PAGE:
The ancient stoned hotel, about which we talked about last time, definitely leave people impressed at the level of knowledge those people had. If we look closer to the ancient civilizations, we will find that people were keen at not only constructions, but also other branches of arts, such as drawing. What surprises the most is that when there were neither pens nor paper, people still found the way to picture variety of moments of their lives! This was the very art of petroglyphs.
Cholpon Ata town of Issyk Kul region in Kyrgyzstan keep the big part of those stoned treasures at the open air museum. The stone paintings at the territory belong to the Bronze Age. These art galleries were first created by Andronic or Arian tribes (the middle II millennium – VIII century B.C.) and included about a thousand petroglyphs. The Saka tribes (VIII-III centuries B.C.) were this rock painting and made big contribution to the art as well. The Saka’s had the unique style of art, called Saka-Scythian. This style mainly included the paintings of animals or process of hunting.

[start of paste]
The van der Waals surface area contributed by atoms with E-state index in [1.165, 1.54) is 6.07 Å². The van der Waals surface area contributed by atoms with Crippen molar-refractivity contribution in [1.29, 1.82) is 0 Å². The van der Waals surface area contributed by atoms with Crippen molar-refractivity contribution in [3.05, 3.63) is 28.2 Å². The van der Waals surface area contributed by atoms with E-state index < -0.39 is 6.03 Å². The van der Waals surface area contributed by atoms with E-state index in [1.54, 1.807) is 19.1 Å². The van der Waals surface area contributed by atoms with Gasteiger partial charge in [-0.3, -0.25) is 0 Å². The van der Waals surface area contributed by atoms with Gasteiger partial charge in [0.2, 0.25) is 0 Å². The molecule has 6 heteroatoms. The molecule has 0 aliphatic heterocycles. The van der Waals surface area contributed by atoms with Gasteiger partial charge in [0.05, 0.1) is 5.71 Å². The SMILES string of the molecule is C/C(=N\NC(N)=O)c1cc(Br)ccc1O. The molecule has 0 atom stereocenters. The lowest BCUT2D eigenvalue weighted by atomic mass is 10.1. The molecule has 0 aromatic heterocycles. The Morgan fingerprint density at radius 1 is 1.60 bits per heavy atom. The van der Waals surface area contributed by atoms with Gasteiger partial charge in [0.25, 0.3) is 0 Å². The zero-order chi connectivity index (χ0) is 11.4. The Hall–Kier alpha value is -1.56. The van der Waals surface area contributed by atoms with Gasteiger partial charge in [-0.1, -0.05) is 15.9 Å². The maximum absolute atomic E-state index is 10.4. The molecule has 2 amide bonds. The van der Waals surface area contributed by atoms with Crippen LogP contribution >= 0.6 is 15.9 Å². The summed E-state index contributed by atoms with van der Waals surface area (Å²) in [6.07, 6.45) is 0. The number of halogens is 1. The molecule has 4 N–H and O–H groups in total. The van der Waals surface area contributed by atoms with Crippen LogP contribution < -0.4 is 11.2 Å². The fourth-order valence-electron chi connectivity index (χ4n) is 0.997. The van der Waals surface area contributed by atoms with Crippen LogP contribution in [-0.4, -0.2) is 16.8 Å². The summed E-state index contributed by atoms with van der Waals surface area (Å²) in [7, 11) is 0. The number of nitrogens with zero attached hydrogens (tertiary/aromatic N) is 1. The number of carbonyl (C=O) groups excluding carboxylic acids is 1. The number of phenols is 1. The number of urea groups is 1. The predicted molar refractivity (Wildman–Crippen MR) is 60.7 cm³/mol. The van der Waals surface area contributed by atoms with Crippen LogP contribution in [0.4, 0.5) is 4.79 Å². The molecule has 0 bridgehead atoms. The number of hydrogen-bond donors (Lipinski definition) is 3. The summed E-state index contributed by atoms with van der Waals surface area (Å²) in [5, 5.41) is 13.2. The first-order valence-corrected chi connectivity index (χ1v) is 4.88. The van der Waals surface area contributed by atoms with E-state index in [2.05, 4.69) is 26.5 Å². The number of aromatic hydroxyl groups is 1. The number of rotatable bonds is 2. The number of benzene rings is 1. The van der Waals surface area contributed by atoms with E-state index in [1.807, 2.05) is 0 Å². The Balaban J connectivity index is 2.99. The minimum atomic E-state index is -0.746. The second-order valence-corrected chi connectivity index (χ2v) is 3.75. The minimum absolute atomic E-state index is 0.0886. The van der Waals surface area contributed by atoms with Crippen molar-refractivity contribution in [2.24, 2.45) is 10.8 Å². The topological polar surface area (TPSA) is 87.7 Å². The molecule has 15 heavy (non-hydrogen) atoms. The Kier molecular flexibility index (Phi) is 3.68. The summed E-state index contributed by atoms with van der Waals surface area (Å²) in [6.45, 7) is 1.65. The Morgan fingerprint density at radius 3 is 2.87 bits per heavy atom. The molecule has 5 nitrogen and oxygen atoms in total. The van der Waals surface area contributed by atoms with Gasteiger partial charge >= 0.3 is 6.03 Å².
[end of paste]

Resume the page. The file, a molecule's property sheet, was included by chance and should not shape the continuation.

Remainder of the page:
Such interesting the petroglyph museum is. It gives much visual information about the lifestyle of ancient people, their daily lives and values. This make the rock paintings the treasure of society.
The Great Silk Road was incredibly long and taking a trip along it was exhausting. So here comes a question about how people spend nights in foreign countries, how did they relieve stress after long day on the way? Were there any hotels for travelers after all?
The hotels that we have now started existing back in those times and fortunately, some of them still remain in some places in the world. Ancient caravanserai Tash Rabat is one of those treasures that is hidden in Kyrgyzstan. Located in Naryn region of the country, Tash Rabat served as inn for tradespeople and travelers.